The stated "following the path of the trio sonata" concept of this album is a good one, for the journey leading from the Baroque trio sonata to the Classical string quartet is an intriguing one, with detours leading to most of Europe's musical capitals. Unfortunately, this disc falls wide of the mark in terms of delivering what it promises, although much of it is listenable. The chief problem is that there are no true trio sonatas on the program. The trio sonatas have two melody instruments of roughly equal weight, plus a continuo that usually includes more than one instrument: a chord-playing instrument and a low melody instrument reinforcing the bass line, with a viola da gamba and harpsichord being a common example. The term "trio sonata" is thus one of those misnomers music historians have created to keep the riffraff out. But the Bach works set up as exemplars of the form are problematical. The opening Sonata in B minor for flute and harpsichord, BWV 1030, is an accomapanied sonata for solo instrument, not a trio sonata, and it is atypical of the Baroque in that Bach wrote it for a specified harpsichord part with no other instrument, not with a harmonic "continuo" to be realized by the performer or performers. The following Sonata No. 3 in D minor, BWV 527, is the only work on the program originally designated as a trio sonata; it is one of Bach's trio sonatas for organ (again an odd use of the term), transcribed for flute, cello, and harpsichord continuo. The pieces by Bach's sons Carl Philipp Emanuel and Johann Christoph Friedrich are sonatas for flute and harpsichord, while the final two pieces, by Johann Christian Bach and the eight-year-old Mozart, are examples of yet another genre, the keyboard sonata accompanied ad libitum by another instrument, in this case a flute. The origins of this genre bear investigation by performers, but it has little to do with the trio sonata; the emphasis on these pieces is completely on the keyboard. A recording showing how the trio sonata texture diversified into the Italian sinfonia, the divertimento, and the early string trio would be well worthwhile, and it would involve an important composer, Haydn, who does not make an appearance here. What the listener is left with in this case is some crisp and lively Bach playing, some galant works that are attractive and not heard too often, and some early Classical pieces in which flutist Claire Guimond seems more at ease than harpsichordist Gary Cooper and Baroque cellist Jaap ter Linden. There's nothing objectionable in the sounds on the disc, but libraries should take careful note of its contents.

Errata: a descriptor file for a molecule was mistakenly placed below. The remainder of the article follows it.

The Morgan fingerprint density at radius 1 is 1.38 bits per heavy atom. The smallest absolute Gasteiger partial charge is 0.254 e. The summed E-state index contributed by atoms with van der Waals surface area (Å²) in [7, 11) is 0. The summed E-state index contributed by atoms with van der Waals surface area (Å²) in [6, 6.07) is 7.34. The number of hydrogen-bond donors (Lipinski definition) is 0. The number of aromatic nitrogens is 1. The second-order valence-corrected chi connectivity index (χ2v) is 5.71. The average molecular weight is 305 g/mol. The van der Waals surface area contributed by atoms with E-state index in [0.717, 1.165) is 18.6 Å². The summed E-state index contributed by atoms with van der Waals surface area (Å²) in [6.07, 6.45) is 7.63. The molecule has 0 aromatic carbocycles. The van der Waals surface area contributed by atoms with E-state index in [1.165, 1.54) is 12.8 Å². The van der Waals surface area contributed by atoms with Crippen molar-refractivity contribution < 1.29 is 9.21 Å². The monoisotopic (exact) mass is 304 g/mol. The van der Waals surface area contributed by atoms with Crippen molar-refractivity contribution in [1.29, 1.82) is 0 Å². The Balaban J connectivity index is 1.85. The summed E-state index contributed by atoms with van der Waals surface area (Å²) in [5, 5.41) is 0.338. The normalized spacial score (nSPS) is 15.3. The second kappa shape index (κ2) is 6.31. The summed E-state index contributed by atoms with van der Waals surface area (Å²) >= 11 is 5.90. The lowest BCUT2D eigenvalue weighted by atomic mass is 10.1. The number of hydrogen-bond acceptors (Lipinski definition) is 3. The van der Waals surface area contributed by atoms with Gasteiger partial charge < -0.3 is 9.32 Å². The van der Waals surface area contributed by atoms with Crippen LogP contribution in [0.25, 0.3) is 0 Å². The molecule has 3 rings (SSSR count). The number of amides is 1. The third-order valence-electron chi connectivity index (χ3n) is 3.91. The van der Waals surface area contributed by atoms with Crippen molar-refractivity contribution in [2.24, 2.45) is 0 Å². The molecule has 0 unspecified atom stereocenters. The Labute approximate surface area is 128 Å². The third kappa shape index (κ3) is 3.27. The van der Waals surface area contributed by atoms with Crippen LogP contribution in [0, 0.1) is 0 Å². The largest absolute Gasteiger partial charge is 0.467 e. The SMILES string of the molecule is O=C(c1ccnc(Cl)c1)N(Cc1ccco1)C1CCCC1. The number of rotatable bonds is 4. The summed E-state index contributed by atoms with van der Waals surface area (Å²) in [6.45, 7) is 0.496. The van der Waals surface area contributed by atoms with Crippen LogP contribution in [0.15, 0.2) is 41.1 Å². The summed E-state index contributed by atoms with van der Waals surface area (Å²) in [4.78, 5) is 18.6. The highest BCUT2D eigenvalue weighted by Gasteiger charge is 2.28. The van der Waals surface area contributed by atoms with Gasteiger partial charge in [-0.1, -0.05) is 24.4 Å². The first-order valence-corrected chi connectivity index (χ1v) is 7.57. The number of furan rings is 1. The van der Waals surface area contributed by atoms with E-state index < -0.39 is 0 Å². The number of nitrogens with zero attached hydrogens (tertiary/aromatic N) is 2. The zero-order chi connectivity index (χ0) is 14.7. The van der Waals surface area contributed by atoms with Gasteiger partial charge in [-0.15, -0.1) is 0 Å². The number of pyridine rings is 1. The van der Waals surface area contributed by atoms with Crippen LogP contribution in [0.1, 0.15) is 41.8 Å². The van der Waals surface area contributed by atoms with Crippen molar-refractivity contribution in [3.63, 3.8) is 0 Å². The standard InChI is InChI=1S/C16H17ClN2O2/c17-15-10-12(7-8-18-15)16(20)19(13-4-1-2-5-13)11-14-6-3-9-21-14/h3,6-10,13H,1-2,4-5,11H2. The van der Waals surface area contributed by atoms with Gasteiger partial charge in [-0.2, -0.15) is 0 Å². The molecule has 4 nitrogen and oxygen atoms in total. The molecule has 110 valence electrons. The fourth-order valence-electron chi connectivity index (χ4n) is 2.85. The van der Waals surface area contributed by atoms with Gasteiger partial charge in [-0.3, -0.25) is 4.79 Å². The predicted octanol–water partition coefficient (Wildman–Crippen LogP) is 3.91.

De Bach à Mozart Review
by James Manheim